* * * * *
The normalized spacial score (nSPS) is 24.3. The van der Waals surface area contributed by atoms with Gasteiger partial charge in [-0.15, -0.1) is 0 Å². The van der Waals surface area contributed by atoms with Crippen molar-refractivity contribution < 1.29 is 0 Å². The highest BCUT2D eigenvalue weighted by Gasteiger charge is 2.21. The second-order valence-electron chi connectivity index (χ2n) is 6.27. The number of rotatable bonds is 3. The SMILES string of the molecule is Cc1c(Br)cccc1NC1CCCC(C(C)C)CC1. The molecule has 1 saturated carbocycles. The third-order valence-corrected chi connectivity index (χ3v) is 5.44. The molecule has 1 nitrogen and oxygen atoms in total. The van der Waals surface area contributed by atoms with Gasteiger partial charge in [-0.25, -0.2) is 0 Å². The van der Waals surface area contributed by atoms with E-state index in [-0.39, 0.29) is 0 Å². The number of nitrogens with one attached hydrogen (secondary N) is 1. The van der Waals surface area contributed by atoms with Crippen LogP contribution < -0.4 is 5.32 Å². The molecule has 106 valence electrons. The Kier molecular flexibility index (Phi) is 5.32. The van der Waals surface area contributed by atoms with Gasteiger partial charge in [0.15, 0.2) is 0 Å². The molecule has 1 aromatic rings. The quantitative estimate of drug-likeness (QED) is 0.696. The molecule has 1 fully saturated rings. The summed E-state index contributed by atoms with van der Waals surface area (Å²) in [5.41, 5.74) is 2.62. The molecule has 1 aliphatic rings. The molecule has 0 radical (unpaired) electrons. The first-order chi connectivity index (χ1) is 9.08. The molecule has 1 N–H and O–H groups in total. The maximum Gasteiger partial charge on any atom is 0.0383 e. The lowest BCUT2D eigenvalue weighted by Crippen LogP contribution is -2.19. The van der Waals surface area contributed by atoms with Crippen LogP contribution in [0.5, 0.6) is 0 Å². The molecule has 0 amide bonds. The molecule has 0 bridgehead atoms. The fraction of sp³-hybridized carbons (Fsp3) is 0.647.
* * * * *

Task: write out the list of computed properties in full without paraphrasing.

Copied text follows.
The normalized spacial score (nSPS) is 24.3. The van der Waals surface area contributed by atoms with Gasteiger partial charge in [-0.15, -0.1) is 0 Å². The van der Waals surface area contributed by atoms with Crippen molar-refractivity contribution < 1.29 is 0 Å². The highest BCUT2D eigenvalue weighted by Gasteiger charge is 2.21. The second-order valence-electron chi connectivity index (χ2n) is 6.27. The number of rotatable bonds is 3. The SMILES string of the molecule is Cc1c(Br)cccc1NC1CCCC(C(C)C)CC1. The molecule has 1 saturated carbocycles. The third-order valence-corrected chi connectivity index (χ3v) is 5.44. The molecule has 1 nitrogen and oxygen atoms in total. The van der Waals surface area contributed by atoms with Gasteiger partial charge in [-0.25, -0.2) is 0 Å². The van der Waals surface area contributed by atoms with E-state index in [-0.39, 0.29) is 0 Å². The number of nitrogens with one attached hydrogen (secondary N) is 1. The van der Waals surface area contributed by atoms with Crippen LogP contribution < -0.4 is 5.32 Å². The molecule has 106 valence electrons. The Kier molecular flexibility index (Phi) is 5.32. The van der Waals surface area contributed by atoms with Gasteiger partial charge in [0.15, 0.2) is 0 Å². The molecule has 1 aromatic rings. The quantitative estimate of drug-likeness (QED) is 0.696. The molecule has 1 fully saturated rings. The summed E-state index contributed by atoms with van der Waals surface area (Å²) in [5.41, 5.74) is 2.62. The molecule has 1 aliphatic rings. The molecule has 0 radical (unpaired) electrons. The first-order chi connectivity index (χ1) is 9.08. The molecule has 1 N–H and O–H groups in total. The maximum Gasteiger partial charge on any atom is 0.0383 e. The lowest BCUT2D eigenvalue weighted by Crippen LogP contribution is -2.19. The van der Waals surface area contributed by atoms with Crippen LogP contribution in [0.5, 0.6) is 0 Å². The molecule has 0 amide bonds. The molecule has 0 bridgehead atoms. The fraction of sp³-hybridized carbons (Fsp3) is 0.647.